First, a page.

Both parties disagreed about how to treat the retirement accounts, with Thompson asserting that no part of them was divisible marital property. Wolfram, on the other hand, argued that although the $97,477 starting value of the retirement accounts at the time of marriage should be set aside to Thompson, the remaining value should be considered property of the marriage to be divided equally.

Agreeing with Wolfram, the St. Joseph Superior Court ordered the increase in Thompson’s retirement accounts since the marriage to be split equally between the parties. It thus awarded Thompson $97,477 plus one-half of the appreciation to his retirement accounts and awarded Wolfram the remaining one-half of the appreciation. It likewise scheduled a future hearing to determine the value and distribution of the parties’ pension plans.

In an interlocutory appeal, Thompson argued against the trial court’s ruling in William Thomas Thompson v. Lora Lou Wolfram, 19A-DR-2622, asserting the trial court erred by failing to properly interpret the premarital agreement.

However, the appellate majority concluded that the plain language of the agreement indicated the then-current value of Thompson’s retirement accounts was his separate property. It thus concluded that the trial court correctly found the increase in value from the date of the agreement was marital property subject to division upon divorce.

The majority noted that the retirement accounts as listed on Exhibit A included a specific value as of a certain date, with no provision for how to treat increases in that value through contributions or otherwise. To the extent the specific words used in the agreement create an ambiguity, the majority construed them against the drafter – Thompson, by his counsel.

“The dissent argues this result interjects language that is not in the Agreement. On the contrary, the decision is firmly grounded in the actual language and organization of the Agreement,” Judge Margaret Robb wrote for the majority, joined by Judge Nancy Vaidik.

“I must diverge from the majority’s reasoning because I believe the plain language of the Agreement dictates that Thompson’s Retirement Accounts and any contributions and earnings throughout the duration of the marriage must remain as his separate property in their entirety in order to maintain the integrity of the Agreement and uphold the intention of the parties,” Judge Melissa May wrote in dissent. “To interject language that is simply not present into the Agreement controverts not only the intent of the parties but well-established contract law. Based thereon, I respectfully dissent.”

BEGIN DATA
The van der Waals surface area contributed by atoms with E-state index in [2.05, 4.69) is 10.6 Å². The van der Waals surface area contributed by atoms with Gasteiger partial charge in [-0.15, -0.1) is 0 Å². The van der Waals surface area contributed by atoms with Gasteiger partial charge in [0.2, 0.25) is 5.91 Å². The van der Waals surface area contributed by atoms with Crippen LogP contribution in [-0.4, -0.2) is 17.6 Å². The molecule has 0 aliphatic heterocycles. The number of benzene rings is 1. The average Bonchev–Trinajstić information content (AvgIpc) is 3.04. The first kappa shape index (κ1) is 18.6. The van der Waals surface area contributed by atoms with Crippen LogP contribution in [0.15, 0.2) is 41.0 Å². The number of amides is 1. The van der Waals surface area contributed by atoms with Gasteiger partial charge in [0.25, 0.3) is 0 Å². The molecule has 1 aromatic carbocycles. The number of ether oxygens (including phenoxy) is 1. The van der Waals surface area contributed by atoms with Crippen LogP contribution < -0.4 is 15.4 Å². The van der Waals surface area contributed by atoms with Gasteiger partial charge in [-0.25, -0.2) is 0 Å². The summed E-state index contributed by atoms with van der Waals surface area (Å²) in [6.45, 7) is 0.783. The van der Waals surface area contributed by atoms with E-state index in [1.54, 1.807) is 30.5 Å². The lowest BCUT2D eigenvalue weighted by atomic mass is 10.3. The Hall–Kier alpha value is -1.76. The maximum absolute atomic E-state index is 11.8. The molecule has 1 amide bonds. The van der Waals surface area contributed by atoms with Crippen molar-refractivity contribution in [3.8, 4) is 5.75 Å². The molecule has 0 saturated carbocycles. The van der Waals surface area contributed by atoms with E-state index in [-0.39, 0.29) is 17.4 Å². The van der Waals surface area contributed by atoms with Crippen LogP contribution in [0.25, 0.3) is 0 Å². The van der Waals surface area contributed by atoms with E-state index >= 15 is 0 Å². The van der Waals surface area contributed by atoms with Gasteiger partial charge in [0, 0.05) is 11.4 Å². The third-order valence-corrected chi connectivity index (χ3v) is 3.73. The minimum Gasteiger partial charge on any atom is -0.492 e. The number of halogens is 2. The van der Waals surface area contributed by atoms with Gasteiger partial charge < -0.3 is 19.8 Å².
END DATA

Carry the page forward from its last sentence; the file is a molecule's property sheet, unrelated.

Dec. 23

Post Conviction — Ineffective Assistance of Counsel/Conviction Vacated, Remanded

Tyre Bradbury v. State of Indiana


A split Indiana Court of Appeals has reversed the denial of a teenager’s petition for post-conviction relief of his murder conviction, finding his attorneys performed deficiently in a 2017 trial related to the fatal shooting of a South Bend toddler. The panel vacated his conviction and remanded for a new trial.

When Tyre Bradbury was 15 years old, his 19-year-old friend Robert Griffin shot and killed a toddler while firing at a rival in 2014. The bullets fired by Griffin missed the intended target and instead hit 2-year-old John Swoveland Jr., who was playing in a yard nearby. Bradbury, who unsuccessfully tried to stop Griffin from shooting, was charged as an adult with murder as Griffin’s accomplice.

During his trial, Bradbury’s attorneys stipulated to a major element of the state’s case — the fact that the adult shooter, Griffin, had been convicted of murder. By doing so, counsel admitted one of the contested elements of Bradbury’s crime. His attorneys also failed to request a jury instruction on the lesser-included offense of reckless homicide as an accomplice.

Although Bradbury filed a petition for post-conviction relief claiming his counsels’ performance on the two issues was deficient and that he was prejudiced as a result, the St. Joseph post-conviction court denied Bradbury’s petition. It concluded that the stipulation and the omission of lesser included offenses was strategic and, therefore, not the product of ineffective assistance of counsel.